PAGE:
In some embodiments, intake valve 52 and exhaust valve 54 may be controlled by electric valve actuators (EVA) 55 and 53, respectively. Valve position sensors 50 and 51 may be used to determine the position of the valves such as for example, fully opened, fully closed, or another position in between.
In some embodiments, combustion cylinder 29 can be deactivated by at least stopping the supply of fuel supplied to combustion cylinder 29 for at least one cycle. During deactivation of combustion cylinder 29, one or more of the intake and exhaust valves can be adjusted to control the amount of air passing through the cylinder. In this manner, engine 170 can be configured to deactivate one, some or all of the combustion cylinders, thereby enabling variable displacement engine (VDE) operation.
Engine 170 is further shown configured with an exhaust gas recirculation (EGR) system configured to supply exhaust gas to intake manifold 43 from exhaust manifold 47 via EGR passage 130. The amount of exhaust gas supplied by the EGR system can be controlled by EGR valve 134. Further, the exhaust gas within EGR passage 130 may be monitored by an EGR sensor 132, which can be configured to measure temperature, pressure, gas concentration, etc. Under some conditions, the EGR system may be used to regulate the temperature of the air and fuel mixture within the combustion chamber, thus providing a method of controlling the timing of combustion by autoignition.
Engine 170 is also shown having fuel injector 65 coupled thereto for delivering liquid fuel in proportion to the pulse width of signal FPW from electronic controller 180 directly to combustion chamber 29. As shown, the engine may be configured such that the fuel is injected directly into the engine cylinder, which is known to those skilled in the art as direct injection. Distributorless ignition system 88 provides ignition spark to combustion chamber 29 via spark plug 92 in response to electronic controller 180. Universal Exhaust Gas Oxygen (UEGO) sensor 76 is shown coupled to exhaust manifold 47 upstream of catalytic converter 70. The signal from sensor 76 can be used to advantage during feedback air/fuel control in a conventional manner to maintain average air/fuel at stoichiometry during the stoichiometric homogeneous mode of operation.
In some embodiments, the engine may include a fuel vapor purging system for purging fuel vapors to the combustion chamber. As one example, fuel vapors originating in fuel tank 160 may be stored in fuel vapor storage tank 164 until they are purged to intake manifold 43 via fuel purge valve 168. Fuel vapor purge valve 168 may be connected to electronic controller 180. Furthermore, the position of the fuel vapor purge valve may be varied by the control system to provide fuel vapors to the combustion chamber during select operating conditions.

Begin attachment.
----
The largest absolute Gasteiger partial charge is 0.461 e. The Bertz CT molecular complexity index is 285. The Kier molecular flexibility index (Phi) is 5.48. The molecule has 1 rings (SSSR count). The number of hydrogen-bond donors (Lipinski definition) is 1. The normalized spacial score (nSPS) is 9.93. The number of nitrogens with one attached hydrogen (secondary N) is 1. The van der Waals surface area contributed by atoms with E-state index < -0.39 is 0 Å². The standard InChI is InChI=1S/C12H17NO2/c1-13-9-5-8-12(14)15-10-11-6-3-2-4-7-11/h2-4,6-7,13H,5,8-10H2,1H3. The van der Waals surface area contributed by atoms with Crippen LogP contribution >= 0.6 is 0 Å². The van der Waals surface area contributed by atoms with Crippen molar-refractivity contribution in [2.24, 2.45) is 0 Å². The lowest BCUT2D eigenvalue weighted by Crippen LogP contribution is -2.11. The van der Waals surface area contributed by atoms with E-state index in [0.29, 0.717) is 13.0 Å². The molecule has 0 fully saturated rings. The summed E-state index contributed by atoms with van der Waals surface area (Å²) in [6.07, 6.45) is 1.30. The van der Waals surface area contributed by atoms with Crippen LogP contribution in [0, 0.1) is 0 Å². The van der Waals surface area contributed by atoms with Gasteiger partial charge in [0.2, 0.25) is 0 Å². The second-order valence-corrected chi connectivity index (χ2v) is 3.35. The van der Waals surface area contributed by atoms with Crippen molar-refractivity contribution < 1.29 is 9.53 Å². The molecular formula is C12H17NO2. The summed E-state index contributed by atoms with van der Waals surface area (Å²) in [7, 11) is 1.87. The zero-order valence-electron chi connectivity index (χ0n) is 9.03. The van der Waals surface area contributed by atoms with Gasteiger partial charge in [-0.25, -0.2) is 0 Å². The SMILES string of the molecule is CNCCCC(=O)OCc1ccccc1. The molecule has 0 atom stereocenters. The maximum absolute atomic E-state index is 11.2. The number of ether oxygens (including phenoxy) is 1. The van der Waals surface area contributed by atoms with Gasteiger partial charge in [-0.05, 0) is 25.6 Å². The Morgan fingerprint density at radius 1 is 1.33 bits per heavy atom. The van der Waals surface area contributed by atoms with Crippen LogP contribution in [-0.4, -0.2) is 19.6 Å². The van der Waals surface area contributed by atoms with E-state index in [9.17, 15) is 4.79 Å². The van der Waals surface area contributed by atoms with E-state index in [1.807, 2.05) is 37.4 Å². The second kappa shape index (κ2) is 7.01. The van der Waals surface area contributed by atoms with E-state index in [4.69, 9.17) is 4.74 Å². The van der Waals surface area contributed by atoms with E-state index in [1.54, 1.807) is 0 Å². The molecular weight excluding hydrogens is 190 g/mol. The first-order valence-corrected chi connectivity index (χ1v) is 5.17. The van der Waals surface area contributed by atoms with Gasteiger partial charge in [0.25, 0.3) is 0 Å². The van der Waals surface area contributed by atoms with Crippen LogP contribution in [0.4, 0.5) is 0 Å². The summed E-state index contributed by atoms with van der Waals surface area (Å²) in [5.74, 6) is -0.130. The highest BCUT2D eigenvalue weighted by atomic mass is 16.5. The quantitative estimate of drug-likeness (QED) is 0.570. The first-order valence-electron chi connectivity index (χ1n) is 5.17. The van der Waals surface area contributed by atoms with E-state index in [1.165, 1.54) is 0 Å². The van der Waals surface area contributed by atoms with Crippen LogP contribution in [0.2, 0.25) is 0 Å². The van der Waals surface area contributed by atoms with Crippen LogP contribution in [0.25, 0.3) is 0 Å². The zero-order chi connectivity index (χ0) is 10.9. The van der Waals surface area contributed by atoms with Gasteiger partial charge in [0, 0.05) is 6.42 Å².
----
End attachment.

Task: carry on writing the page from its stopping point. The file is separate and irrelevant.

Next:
Electronic controller 180 is shown in
Storage medium read-only memory 106 can be programmed with computer readable data representing instructions executable by microprocessor 102 for performing the methods described below as well as other variants that are anticipated but not specifically listed.
In some embodiments, electronic controller 180 can be configured to control operation of the various systems described above with reference to
Combustion in engine 170 can be of various types/modes, depending on operating conditions. In one example, spark ignition (SI) can be employed where the engine utilizes a sparking device, such as spark plug coupled in the combustion chamber, to regulate the timing of combustion chamber gas at a predetermined time after top dead center of the expansion stroke. In one example, during spark ignition operation, the temperature of the air entering the combustion chamber is considerably lower than the temperature required for autoignition. While SI combustion may be utilized across a broad range of engine torque and speed it may produce increased levels of NOx and lower fuel efficiency when compared with other types of combustion.